Liz Gillies Talks Sex&Drugs&Rock&Roll, Winning over Denis Leary and More

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Liz Gillies Talks <i>Sex&Drugs&Rock&Roll</i>, Winning over Denis Leary and More

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Four-letter words, a love for Joni Mitchell and a huge role on one of FX’s hottest shows. Make no mistake about it: Liz Gillies’ Nick past seems like a distant memory. Still, just a few years removed from her well-remembered role on the teen hit Victorious, Gillies’ rise from a humble Jersey life to early successes on stage and screens alike is just the beginning of her story. Paste caught up with the actor to talk about winning over Denis Leary, musical authenticity and being a part of a tight-knit ensemble cast.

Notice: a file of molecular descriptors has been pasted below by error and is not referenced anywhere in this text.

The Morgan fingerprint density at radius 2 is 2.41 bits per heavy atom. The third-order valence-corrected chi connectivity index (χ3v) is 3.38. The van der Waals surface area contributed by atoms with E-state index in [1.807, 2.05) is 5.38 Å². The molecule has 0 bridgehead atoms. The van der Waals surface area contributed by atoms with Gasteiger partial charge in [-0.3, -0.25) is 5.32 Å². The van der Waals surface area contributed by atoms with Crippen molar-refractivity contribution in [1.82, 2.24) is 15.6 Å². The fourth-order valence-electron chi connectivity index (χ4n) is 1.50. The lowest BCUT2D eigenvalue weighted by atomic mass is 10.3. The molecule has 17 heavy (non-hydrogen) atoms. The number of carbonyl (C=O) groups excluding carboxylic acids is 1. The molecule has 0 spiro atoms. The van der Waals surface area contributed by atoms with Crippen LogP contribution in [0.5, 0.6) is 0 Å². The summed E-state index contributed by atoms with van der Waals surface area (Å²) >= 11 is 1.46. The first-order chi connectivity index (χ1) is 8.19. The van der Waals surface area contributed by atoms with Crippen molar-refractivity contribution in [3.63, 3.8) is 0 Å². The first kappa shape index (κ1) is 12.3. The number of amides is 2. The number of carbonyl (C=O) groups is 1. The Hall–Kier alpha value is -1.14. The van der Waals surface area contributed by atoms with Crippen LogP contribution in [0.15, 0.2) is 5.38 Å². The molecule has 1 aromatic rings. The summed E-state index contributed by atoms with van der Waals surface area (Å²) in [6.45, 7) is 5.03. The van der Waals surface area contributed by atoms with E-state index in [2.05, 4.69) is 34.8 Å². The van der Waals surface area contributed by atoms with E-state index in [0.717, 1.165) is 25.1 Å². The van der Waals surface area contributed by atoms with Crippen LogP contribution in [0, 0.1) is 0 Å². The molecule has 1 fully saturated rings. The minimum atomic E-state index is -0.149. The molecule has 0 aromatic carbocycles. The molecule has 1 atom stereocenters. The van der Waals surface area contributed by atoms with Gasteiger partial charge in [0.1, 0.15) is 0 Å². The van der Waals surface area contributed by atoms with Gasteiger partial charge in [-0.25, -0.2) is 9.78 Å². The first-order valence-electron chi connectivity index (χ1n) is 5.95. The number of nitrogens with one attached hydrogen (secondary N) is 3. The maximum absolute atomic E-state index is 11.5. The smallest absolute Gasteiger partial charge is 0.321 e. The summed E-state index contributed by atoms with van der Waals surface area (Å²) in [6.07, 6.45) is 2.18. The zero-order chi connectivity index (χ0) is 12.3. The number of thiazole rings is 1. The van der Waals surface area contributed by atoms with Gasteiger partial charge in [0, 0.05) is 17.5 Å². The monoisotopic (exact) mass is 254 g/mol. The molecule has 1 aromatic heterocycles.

Paste Magazine: You grew up in Northern New Jersey. Did living in such proximity to New York City encourage you to pursue a career in entertainment?
Liz Gillies: I think so. I was taken to the city all the time as a kid to see Broadway shows. That got me really excited, and my parents always took me there. Musical theater was what I first fell in love with. Then, of course, there were more opportunities, just because it’s only an hour drive away. My mom would drive me into the city multiple times a week, which seems crazy. So it helped being close, definitely.

Paste: Beyond your early success in acting, you’ve always had a musical side to your career. Which passion came to you first?